A typical 8th grade math textbook includes just a handful of real-world problems for students to solve, finds a new international study.
And that’s not enough, according to William Schmidt, distinguished professor at Michigan State University. “It’s not enough anymore to just teach the kids the fundamental skills, but to move toward being able to reason with those to solve real-world examples,” he said, “because the textbooks simply do not provide enough opportunities for students to actually practice applying mathematics in real-world applications. And I think that now is a major issue confronting American education in math.”
Schmidt led the analysis of 50,000 math exercises from the 8th grade textbooks of 19 countries, including the United States, by researchers working on behalf of the Organization for Economic Co-operation and Development’s Future of Education and Skills 2030 project. The researchers found less than 150 student tasks in all dealt with higher-order, real-world applications of math. In the United States, such problems accounted for just over half a percent of all problems, or seven.
The Mathematics Curriculum Document Analysis study follows up a similar study in 1995, which looked at the content and coherence of topics covered in grades 1-12 in the math standards of more than 40 countries that participate in the Trends in International Math and Science Study.
Compared to 25 years ago, Schmidt said, U.S. math standards have become more in line with other top-performing industrialized countries. “It’s a much, much more coherent structure and reflects the logical structure of mathematics,” Schmidt said, “but the question is what textbooks are chosen because we have lots of choices—I think at one point we had 20-some different versions of an 8th grade math book—and some of those books have not caught up with the change in the standards.”
The 2022 audit focused on textbooks because prior studies found that while teachers do add their own lessons, the majority are overwhelmingly likely to follow the content of the textbook—and this was particularly true during remote instruction, Schmidt said.
The United States, like other countries, has increased its coverage of statistics, geometric, and algorithmic reasoning, higher-order real-world applications, and 21st century competencies such as communications and creativity in math.
But the study also looked at the kind of exercises that were included: purely computational, either in numbers or standard word problems; higher-order math problems that require identifying a problem and logical progression; and real-world higher-order problems, that situate those higher-order problems in realistic contexts.
Worldwide, 85 percent of textbook exercises were purely computational, checking students’ ability to multiply, divide, and so on. In the United States, just over 68 percent of math exercises were computational, with about 29 percent of them being word problems and fewer than 3 percent involved higher-order math that was not situated in real-world problems, such as a geometric proof in which students must identify relevant information and develop a logical process to solve it.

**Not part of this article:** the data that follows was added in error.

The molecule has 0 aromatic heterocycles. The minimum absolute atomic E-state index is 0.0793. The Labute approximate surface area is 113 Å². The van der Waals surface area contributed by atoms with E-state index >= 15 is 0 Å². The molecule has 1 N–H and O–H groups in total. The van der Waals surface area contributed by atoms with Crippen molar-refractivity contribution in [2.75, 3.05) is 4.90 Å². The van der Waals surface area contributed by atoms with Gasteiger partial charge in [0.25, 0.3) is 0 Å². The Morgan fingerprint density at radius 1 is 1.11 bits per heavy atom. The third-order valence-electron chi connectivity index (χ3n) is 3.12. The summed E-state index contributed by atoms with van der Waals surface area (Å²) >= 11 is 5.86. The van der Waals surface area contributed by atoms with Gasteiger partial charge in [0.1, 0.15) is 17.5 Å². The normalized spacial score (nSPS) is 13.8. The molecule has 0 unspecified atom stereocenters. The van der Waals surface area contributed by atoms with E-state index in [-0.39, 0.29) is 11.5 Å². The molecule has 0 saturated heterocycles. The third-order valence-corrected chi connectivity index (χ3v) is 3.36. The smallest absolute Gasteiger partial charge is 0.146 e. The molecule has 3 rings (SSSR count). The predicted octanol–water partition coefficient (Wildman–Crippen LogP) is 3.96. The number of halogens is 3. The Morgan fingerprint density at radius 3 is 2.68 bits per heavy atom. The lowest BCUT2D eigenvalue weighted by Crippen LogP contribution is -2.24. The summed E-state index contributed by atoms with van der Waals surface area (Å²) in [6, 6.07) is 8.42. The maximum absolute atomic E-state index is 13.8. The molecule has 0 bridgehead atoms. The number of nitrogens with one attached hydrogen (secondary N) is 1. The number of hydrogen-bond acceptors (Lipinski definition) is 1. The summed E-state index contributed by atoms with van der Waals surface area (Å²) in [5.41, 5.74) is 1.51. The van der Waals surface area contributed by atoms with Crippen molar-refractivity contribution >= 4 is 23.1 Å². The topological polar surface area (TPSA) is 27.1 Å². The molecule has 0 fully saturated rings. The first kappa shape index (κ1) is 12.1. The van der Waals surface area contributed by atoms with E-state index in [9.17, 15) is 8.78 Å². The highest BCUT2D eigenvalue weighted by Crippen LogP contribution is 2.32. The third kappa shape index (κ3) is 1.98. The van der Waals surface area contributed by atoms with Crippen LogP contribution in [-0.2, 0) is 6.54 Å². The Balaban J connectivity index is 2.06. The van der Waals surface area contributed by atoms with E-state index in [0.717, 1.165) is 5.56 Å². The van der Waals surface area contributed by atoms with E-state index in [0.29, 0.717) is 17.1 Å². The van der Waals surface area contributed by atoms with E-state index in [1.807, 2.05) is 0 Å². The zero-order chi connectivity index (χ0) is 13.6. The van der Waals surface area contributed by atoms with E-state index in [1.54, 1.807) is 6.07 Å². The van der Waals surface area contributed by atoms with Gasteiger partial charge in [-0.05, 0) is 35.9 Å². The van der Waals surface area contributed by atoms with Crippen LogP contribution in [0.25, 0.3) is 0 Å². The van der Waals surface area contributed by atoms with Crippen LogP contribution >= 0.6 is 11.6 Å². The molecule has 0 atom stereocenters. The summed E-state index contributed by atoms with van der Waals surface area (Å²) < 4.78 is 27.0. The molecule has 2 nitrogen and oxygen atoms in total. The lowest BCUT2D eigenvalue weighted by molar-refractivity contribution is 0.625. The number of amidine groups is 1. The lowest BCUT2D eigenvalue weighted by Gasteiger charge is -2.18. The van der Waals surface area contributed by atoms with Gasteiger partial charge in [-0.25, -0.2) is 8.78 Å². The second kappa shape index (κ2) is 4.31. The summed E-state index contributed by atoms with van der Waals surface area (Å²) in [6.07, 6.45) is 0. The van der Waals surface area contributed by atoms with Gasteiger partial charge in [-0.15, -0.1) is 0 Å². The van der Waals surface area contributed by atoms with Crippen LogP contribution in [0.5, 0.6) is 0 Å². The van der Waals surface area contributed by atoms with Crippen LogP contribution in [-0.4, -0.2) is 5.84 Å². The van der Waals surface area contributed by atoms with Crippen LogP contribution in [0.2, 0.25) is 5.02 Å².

But the word problems often ended up as “really computational problems with words around [them]” Schmidt said. “So instead of asking what’s 6 plus 2, they say Jill has six apples, Sally has two; how many do they have? And then that’s considered to be an application. When we look across these countries, we only found a little over 100 out of all 50,000 [math exercises] that would actually expect children to take their math and apply it.”
The study, released this spring, comes amid ongoing concerns about U.S. students’ decline in math performance in both national and international assessments. The United States’ use of real-world, higher-order problems has varied more widely than those of other high math-performing countries, even though students perform roughly on par with global averages.
Realistic problems can engage students
More-realistic math problems offer the opportunity for more class involvement, too, Schmidt argued.
For example, one Hungarian exercise set out a family of four who lived within driving distance of a ski resort. Students were asked to help the family decide, based on the travel distance and the price of gas and hotel, whether it was more cost efficient for the family to spend their vacation driving each day to the slopes or staying at the resort. The students then could work through how the costs might change for their own families, he said.
“With this kind of question, the issues are more around the reasoning and the development of the problem, and thinking through how to use that mathematical set of knowledge you have to solve something that’s important,” he said. “Yeah, the end is you have to compute something, but it’s learning to think through, lay out the logic, realize what you need to do to figure out the answer to your question. That’s really what the world is about. That’s what all of us need to be able to use as serious adults.”